Text size:

  • Small
  • Normal
  • Large
One attraction of ETFs is that they can provide investors with access to themes that have a low correlation with equities markets. AF
One attraction of ETFs is that they can provide investors with access to themes that have a low correlation with equities markets. AF

A taste for plain vanilla sours Islamic ETFs' rise

Islamic and other unconventional exchange-traded funds are finding it tough to grow, partly because what is on offer is limited but also because of an unhelpful structure, writes Bernardo Vizcaíno.

Unconventional exchange-traded funds are finding it tough to grow, partly because what is on offer is limited but also because of an unhelpful structure, writes Bernardo Vizcaíno

Islamic exchange-traded funds (ETFs) are struggling to attract fresh investors, in contrast to a move by western investors into conventional ETFs.

The difference is due to the Arabian Gulf's "plain-vanilla" investment culture and the way in which institutions choose financial products.

ETFs are funds that track indexes of shares, bonds or commodities and are traded like stocks. Their Sharia-compliant versions follow religious principles such as bans on interest and gambling.

Since demand for some other Islamic financial products, such as sukuk is surging, it might seem reasonable to expect rapid growth in Islamic ETFs, especially since the slump in stock markets in the Gulf and across the world is hurting traditional stock-picking equities investment.

Conventional investors moved US$111.7 billion (Dh410.28bn) into equity exchange-traded products worldwide and $172.4bn out of equity mutual funds last year, a report by the global investment manager BlackRock showed.

Conventional fixed income exchange-traded products produced record-breaking inflows of $25.5bn in the January to April period and $49.9bn last year, according to BlackRock. But amounts of fresh money committed to Islamic ETFs have stayed steady or even dropped.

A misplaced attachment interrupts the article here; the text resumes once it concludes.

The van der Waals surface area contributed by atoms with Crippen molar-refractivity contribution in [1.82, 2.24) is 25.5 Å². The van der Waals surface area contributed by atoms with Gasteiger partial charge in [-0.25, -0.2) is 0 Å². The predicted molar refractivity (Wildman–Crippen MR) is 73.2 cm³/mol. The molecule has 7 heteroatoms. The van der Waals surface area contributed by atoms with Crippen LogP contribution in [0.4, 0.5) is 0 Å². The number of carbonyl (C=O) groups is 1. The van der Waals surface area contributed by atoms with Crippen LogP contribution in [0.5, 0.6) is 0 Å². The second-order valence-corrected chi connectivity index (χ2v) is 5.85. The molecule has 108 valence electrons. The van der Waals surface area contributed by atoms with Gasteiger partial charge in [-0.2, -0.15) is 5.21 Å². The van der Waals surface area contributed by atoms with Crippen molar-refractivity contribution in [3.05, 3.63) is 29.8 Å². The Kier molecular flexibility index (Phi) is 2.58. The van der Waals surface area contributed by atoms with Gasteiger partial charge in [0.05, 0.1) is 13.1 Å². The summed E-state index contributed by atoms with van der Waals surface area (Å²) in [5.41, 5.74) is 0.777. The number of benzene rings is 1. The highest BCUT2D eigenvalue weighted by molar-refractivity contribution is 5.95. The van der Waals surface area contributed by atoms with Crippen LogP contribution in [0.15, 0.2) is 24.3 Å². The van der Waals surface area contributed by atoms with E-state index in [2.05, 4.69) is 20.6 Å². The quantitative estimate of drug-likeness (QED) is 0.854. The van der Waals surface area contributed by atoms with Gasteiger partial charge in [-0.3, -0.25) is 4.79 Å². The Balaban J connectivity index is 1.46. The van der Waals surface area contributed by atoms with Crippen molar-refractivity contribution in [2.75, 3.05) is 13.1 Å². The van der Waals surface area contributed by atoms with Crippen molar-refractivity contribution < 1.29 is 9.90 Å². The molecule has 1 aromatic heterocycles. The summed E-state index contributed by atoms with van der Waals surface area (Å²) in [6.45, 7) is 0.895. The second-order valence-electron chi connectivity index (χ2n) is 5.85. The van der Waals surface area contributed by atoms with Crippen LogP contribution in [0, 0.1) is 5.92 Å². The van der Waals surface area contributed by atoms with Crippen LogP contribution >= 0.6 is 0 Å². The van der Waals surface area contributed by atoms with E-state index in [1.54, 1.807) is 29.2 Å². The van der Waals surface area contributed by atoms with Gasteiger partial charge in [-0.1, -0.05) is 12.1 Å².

The trend can be seen in products launched in 2007 by iShares,the world's largest ETF provider.

Combined assets in iShares' three Islamic ETFs stood at $95.8 million on June 25, representing modest growth from $82.9m at inception, iShares data showed. That represented a 42 per cent drop from the all-time high of $164.5m hit in September.

Others have had less success in raising capital. BNP Paribas launched its Islamic ETF in 2007 and had only $27.5m in assets as of this month.

Deutsche Bank launched its own offering in 2008 and had $8.9m in assets as of June.

One attraction of ETFs is they can provide investors with access to themes that have a low correlation with equities markets. But Islamic ETFs focused on asset classes other than equities have yet to appear, even though major index providers offer large families of Sharia-compliant indexes.

Investor interest in multiple Islamic investment themes exists, says Tariq Al Rifai, the director of Islamic market indexes for S&P Dow Jones Indices but it has not so far translated into ETF launches. "Our sukuk index is very popular but products remain manager-driven."

For the foreseeable future, growth of Islamic ETFs is likely to depend mainly on the cash-rich Gulf. But the structure of the region's financial industry is not helpful.

In the United States and Europe, many ETFs are sold by individual financial planners who do not make money based on the cost of the products their clients buy.

The planners have no compunction in introducing clients to ETFs and many clients are drawn by ETFs' low costs, such as that from BNP Paribas, which charges a management fee of just 0.5 per cent.

In the Gulf, institutional investors are usually catered to by placement agents and fund marketers, not financial planners.